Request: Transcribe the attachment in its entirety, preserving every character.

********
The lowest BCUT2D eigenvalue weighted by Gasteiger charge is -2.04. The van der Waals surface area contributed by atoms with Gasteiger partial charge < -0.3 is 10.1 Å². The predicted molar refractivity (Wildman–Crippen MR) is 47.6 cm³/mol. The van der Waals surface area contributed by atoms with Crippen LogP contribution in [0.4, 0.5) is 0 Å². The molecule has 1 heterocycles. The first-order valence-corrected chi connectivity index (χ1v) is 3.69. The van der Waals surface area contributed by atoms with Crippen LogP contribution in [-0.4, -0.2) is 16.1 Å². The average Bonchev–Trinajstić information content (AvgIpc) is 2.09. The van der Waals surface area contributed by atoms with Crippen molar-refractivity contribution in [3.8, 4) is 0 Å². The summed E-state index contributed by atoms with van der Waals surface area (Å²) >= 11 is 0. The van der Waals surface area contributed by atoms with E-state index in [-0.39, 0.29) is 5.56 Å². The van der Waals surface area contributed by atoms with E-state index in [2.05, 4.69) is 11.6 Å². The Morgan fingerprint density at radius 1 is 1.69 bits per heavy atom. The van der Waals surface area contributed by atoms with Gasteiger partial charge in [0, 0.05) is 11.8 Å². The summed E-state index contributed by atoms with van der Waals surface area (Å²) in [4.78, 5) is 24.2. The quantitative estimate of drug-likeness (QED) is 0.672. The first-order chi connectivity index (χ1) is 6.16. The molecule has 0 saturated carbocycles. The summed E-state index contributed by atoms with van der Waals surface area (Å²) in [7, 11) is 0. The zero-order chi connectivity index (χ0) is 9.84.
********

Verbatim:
The lowest BCUT2D eigenvalue weighted by Gasteiger charge is -2.04. The van der Waals surface area contributed by atoms with Gasteiger partial charge < -0.3 is 10.1 Å². The predicted molar refractivity (Wildman–Crippen MR) is 47.6 cm³/mol. The van der Waals surface area contributed by atoms with Crippen LogP contribution in [0.4, 0.5) is 0 Å². The molecule has 1 heterocycles. The first-order valence-corrected chi connectivity index (χ1v) is 3.69. The van der Waals surface area contributed by atoms with Crippen LogP contribution in [-0.4, -0.2) is 16.1 Å². The average Bonchev–Trinajstić information content (AvgIpc) is 2.09. The van der Waals surface area contributed by atoms with Crippen molar-refractivity contribution in [3.8, 4) is 0 Å². The summed E-state index contributed by atoms with van der Waals surface area (Å²) >= 11 is 0. The van der Waals surface area contributed by atoms with E-state index in [-0.39, 0.29) is 5.56 Å². The van der Waals surface area contributed by atoms with E-state index in [2.05, 4.69) is 11.6 Å². The Morgan fingerprint density at radius 1 is 1.69 bits per heavy atom. The van der Waals surface area contributed by atoms with Gasteiger partial charge in [0, 0.05) is 11.8 Å². The summed E-state index contributed by atoms with van der Waals surface area (Å²) in [4.78, 5) is 24.2. The quantitative estimate of drug-likeness (QED) is 0.672. The first-order chi connectivity index (χ1) is 6.16. The molecule has 0 saturated carbocycles. The summed E-state index contributed by atoms with van der Waals surface area (Å²) in [7, 11) is 0. The zero-order chi connectivity index (χ0) is 9.84.